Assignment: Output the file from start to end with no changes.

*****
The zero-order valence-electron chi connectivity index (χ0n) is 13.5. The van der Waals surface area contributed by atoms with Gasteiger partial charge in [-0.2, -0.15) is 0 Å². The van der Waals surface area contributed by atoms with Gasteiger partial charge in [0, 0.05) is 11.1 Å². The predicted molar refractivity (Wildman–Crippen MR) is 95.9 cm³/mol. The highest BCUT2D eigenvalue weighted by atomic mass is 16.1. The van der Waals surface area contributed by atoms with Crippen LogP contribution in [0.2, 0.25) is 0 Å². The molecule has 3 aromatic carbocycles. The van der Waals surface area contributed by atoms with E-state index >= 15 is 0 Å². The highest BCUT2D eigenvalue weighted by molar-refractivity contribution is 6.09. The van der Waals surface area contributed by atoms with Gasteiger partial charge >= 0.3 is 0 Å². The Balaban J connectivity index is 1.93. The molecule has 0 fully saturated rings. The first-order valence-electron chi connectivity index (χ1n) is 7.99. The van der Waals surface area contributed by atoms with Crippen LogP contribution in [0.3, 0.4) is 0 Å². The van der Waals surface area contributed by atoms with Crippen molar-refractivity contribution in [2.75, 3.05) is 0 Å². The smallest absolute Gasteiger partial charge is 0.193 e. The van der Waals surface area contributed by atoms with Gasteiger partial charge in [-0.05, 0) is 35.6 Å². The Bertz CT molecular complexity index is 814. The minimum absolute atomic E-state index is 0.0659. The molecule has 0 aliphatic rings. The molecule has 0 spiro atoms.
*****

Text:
The zero-order valence-electron chi connectivity index (χ0n) is 13.5. The van der Waals surface area contributed by atoms with Gasteiger partial charge in [-0.2, -0.15) is 0 Å². The van der Waals surface area contributed by atoms with Gasteiger partial charge in [0, 0.05) is 11.1 Å². The predicted molar refractivity (Wildman–Crippen MR) is 95.9 cm³/mol. The highest BCUT2D eigenvalue weighted by atomic mass is 16.1. The van der Waals surface area contributed by atoms with Crippen LogP contribution in [0.2, 0.25) is 0 Å². The molecule has 3 aromatic carbocycles. The van der Waals surface area contributed by atoms with E-state index >= 15 is 0 Å². The highest BCUT2D eigenvalue weighted by molar-refractivity contribution is 6.09. The van der Waals surface area contributed by atoms with Gasteiger partial charge >= 0.3 is 0 Å². The Balaban J connectivity index is 1.93. The molecule has 0 fully saturated rings. The first-order valence-electron chi connectivity index (χ1n) is 7.99. The van der Waals surface area contributed by atoms with Crippen LogP contribution in [0.3, 0.4) is 0 Å². The van der Waals surface area contributed by atoms with Crippen molar-refractivity contribution in [2.75, 3.05) is 0 Å². The smallest absolute Gasteiger partial charge is 0.193 e. The van der Waals surface area contributed by atoms with Gasteiger partial charge in [-0.05, 0) is 35.6 Å². The Bertz CT molecular complexity index is 814. The minimum absolute atomic E-state index is 0.0659. The molecule has 0 aliphatic rings. The molecule has 0 spiro atoms.